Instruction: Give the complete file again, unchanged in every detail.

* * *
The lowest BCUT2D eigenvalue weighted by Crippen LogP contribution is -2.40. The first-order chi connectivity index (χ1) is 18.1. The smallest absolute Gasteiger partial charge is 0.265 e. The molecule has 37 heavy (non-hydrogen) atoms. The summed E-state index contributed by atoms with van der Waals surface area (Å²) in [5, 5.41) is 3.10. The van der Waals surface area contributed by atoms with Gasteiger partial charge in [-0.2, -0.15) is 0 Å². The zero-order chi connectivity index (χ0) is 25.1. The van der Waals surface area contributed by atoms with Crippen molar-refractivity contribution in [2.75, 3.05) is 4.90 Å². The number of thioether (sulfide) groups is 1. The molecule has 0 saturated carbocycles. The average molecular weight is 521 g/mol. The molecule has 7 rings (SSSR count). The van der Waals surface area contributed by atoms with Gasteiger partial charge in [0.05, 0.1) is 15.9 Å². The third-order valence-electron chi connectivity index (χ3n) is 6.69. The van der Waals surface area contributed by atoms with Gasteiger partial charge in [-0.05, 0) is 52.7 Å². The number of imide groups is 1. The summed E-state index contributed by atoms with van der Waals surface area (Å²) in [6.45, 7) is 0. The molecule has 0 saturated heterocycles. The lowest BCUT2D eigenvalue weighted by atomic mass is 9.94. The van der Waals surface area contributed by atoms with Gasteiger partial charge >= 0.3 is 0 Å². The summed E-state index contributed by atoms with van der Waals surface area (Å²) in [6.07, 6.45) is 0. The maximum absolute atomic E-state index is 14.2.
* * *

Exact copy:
The lowest BCUT2D eigenvalue weighted by Crippen LogP contribution is -2.40. The first-order chi connectivity index (χ1) is 18.1. The smallest absolute Gasteiger partial charge is 0.265 e. The molecule has 37 heavy (non-hydrogen) atoms. The summed E-state index contributed by atoms with van der Waals surface area (Å²) in [5, 5.41) is 3.10. The van der Waals surface area contributed by atoms with Gasteiger partial charge in [-0.2, -0.15) is 0 Å². The zero-order chi connectivity index (χ0) is 25.1. The van der Waals surface area contributed by atoms with Crippen molar-refractivity contribution in [2.75, 3.05) is 4.90 Å². The number of thioether (sulfide) groups is 1. The molecule has 0 saturated carbocycles. The average molecular weight is 521 g/mol. The molecule has 7 rings (SSSR count). The van der Waals surface area contributed by atoms with Gasteiger partial charge in [0.05, 0.1) is 15.9 Å². The third-order valence-electron chi connectivity index (χ3n) is 6.69. The van der Waals surface area contributed by atoms with Gasteiger partial charge in [-0.05, 0) is 52.7 Å². The number of imide groups is 1. The summed E-state index contributed by atoms with van der Waals surface area (Å²) in [6.45, 7) is 0. The molecule has 0 saturated heterocycles. The lowest BCUT2D eigenvalue weighted by atomic mass is 9.94. The van der Waals surface area contributed by atoms with Gasteiger partial charge >= 0.3 is 0 Å². The summed E-state index contributed by atoms with van der Waals surface area (Å²) in [6.07, 6.45) is 0. The maximum absolute atomic E-state index is 14.2.